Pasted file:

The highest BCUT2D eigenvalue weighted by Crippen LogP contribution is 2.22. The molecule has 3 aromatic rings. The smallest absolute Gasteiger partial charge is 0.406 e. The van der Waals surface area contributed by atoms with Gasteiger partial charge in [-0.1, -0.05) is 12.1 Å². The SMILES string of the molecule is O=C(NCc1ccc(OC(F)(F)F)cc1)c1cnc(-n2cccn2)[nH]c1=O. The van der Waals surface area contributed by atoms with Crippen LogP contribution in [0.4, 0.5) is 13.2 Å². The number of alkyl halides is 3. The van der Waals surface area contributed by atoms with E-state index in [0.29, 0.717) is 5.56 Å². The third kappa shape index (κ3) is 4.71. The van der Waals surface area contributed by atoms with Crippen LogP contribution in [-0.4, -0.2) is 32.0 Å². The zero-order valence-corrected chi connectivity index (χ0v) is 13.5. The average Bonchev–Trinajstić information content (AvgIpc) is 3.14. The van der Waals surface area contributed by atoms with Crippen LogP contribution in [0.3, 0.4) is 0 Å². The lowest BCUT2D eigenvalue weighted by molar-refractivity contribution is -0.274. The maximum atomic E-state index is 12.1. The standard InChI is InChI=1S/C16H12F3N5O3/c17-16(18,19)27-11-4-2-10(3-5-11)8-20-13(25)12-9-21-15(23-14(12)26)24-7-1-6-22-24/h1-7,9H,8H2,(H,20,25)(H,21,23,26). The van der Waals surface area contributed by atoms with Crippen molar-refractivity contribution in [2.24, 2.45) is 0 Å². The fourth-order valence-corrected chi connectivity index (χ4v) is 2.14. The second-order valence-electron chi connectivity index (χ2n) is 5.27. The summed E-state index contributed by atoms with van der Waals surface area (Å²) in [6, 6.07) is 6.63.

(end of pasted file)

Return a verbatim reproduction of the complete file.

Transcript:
The highest BCUT2D eigenvalue weighted by Crippen LogP contribution is 2.22. The molecule has 3 aromatic rings. The smallest absolute Gasteiger partial charge is 0.406 e. The van der Waals surface area contributed by atoms with Gasteiger partial charge in [-0.1, -0.05) is 12.1 Å². The SMILES string of the molecule is O=C(NCc1ccc(OC(F)(F)F)cc1)c1cnc(-n2cccn2)[nH]c1=O. The van der Waals surface area contributed by atoms with Crippen LogP contribution in [0.4, 0.5) is 13.2 Å². The number of alkyl halides is 3. The van der Waals surface area contributed by atoms with E-state index in [0.29, 0.717) is 5.56 Å². The third kappa shape index (κ3) is 4.71. The van der Waals surface area contributed by atoms with Crippen LogP contribution in [-0.4, -0.2) is 32.0 Å². The zero-order valence-corrected chi connectivity index (χ0v) is 13.5. The average Bonchev–Trinajstić information content (AvgIpc) is 3.14. The van der Waals surface area contributed by atoms with Crippen LogP contribution in [0.3, 0.4) is 0 Å². The lowest BCUT2D eigenvalue weighted by molar-refractivity contribution is -0.274. The maximum atomic E-state index is 12.1. The standard InChI is InChI=1S/C16H12F3N5O3/c17-16(18,19)27-11-4-2-10(3-5-11)8-20-13(25)12-9-21-15(23-14(12)26)24-7-1-6-22-24/h1-7,9H,8H2,(H,20,25)(H,21,23,26). The van der Waals surface area contributed by atoms with Crippen molar-refractivity contribution in [2.24, 2.45) is 0 Å². The fourth-order valence-corrected chi connectivity index (χ4v) is 2.14. The second-order valence-electron chi connectivity index (χ2n) is 5.27. The summed E-state index contributed by atoms with van der Waals surface area (Å²) in [6, 6.07) is 6.63.